Video report by ITV News Political Correspondent Paul Brand
Theresa May has suffered another humiliating Commons defeat after MPs again voted down her latest Brexit plans.
On another dramatic day at Westminster, MPs voted by 303 to 258 against the motion endorsing the Government's approach.
The defeat came after the pro-Brexit Tory European Research Group announced they had taken a "collective decision" to abstain.
Furious members said supporting the motion would have amounted to an endorsement of efforts to rule out a no-deal Brexit.
A variety of amendments were tabled before Commons Speaker John Bercow selected three to go to a debate and vote on Thursday evening.
ITV News Political Correspondent Paul Brand explains what has happened in parliament
Following the vote, Labour leader Jeremy Corbyn demanded Mrs May account for the defeat.
To shouts of "where is she?", Mr Corbyn called for the Prime Minister to work with him to "prevent a catastrophic no-deal Brexit".
"It's surprising the Prime Minister is not even here to hear the result of this vote," he said.
"I was going to ask her to come to the despatch box now and admit her strategy has failed and bring forward to the House a coherent plan.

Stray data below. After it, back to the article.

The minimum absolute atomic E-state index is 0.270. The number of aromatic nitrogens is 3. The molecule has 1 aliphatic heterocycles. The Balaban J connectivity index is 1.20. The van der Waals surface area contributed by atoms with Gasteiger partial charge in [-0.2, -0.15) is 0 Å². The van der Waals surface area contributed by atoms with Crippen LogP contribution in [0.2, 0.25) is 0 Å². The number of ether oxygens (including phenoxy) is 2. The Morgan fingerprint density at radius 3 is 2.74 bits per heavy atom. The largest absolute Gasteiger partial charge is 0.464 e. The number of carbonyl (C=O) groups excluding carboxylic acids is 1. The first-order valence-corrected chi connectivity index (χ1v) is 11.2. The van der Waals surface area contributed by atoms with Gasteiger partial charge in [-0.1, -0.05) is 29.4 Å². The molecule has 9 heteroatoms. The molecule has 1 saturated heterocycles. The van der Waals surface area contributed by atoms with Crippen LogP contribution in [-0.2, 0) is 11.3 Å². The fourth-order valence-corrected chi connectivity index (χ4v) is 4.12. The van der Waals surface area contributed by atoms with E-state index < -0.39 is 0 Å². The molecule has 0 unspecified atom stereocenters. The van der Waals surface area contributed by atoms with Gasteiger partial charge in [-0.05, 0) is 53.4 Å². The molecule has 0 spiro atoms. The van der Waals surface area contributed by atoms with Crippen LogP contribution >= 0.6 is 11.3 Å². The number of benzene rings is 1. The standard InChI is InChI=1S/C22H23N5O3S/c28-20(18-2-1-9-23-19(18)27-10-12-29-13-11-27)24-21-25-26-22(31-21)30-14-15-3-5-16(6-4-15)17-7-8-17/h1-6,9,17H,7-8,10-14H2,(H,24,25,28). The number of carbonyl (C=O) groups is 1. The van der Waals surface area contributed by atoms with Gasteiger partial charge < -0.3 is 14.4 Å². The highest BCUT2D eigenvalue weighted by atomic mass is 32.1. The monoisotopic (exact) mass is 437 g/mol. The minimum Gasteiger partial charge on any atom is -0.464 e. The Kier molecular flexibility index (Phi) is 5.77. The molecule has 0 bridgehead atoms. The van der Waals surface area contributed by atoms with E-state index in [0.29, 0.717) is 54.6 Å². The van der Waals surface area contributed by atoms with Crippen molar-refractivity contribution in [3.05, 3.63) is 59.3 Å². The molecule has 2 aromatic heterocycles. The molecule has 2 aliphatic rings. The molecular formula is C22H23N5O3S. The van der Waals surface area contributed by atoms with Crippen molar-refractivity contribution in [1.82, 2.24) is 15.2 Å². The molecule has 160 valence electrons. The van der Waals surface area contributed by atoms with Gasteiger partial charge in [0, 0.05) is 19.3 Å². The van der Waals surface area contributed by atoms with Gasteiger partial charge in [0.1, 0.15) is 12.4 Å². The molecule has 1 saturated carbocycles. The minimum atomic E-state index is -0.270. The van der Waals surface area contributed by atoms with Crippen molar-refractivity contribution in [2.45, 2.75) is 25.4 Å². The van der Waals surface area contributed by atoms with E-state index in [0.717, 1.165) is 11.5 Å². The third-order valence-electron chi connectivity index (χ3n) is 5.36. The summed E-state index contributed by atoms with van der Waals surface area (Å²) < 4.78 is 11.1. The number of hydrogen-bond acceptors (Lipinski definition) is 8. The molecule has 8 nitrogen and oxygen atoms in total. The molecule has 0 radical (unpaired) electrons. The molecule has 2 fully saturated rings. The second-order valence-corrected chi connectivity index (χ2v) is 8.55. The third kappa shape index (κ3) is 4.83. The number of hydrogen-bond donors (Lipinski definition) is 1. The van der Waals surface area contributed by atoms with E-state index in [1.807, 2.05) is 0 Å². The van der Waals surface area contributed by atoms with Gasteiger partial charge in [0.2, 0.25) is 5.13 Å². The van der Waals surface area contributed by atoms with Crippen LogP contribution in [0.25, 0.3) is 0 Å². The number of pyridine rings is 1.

"A coherent plan that can deal with the stresses and anxieties that so many people all over over this country are feeling that can be brought to this House so we can make some progress forward to bring people together and prevent a catastrophic no-deal Brexit on 29th March."
Here are the key amendments and how they played out in Westminster
Tabled by Jeremy Corbyn and his frontbench, this would require the Government to either call a vote on its withdrawal plan by February 27 or hand control to Parliament to decide the next steps. Liberal Democrats have tacked on their own amendment to this proposal, calling for a second referendum “as endorsed by the Labour Party conference”.
The amendment was defeated by 322 to 306.
Publish the papers
Ahead of the vote, Anna Soubry pulled the amendment after the Government promised to publish its most recent official briefings on the implications of a no-deal Brexit for business and trade.
Tablers Mrs Soubry and Chuka Umunna believe the papers presented to Cabinet paint a chilling picture of the damage which no-deal will do.
Tabled by the SNP’s Westminster leader Ian Blackford, this would require the Government to negotiate an extension of at least three months to the Article 50 process.
MPs rejected the amendment by 315 votes to 93.
This apparently innocuous motion asks the House to welcome Mrs May’s statement on Tuesday, setting out progress in Brexit talks, note that talks on the Irish backstop are “ongoing” and “reiterate its support” for the approach to negotiations agreed the last time MPs voted, on January 29. The problem for the Government is that MPs voted that day not only to authorise the PM to go back to Brussels and seek a replacement for the controversial Irish backstop, but also for a non-binding motion which would rule out a no-deal outcome. Leave-supporting backbenchers from the European Research Group fear that this would effectively mean signing up to a bar on no-deal.
MPs rejected the motion by 303 votes to 258 - majority 45.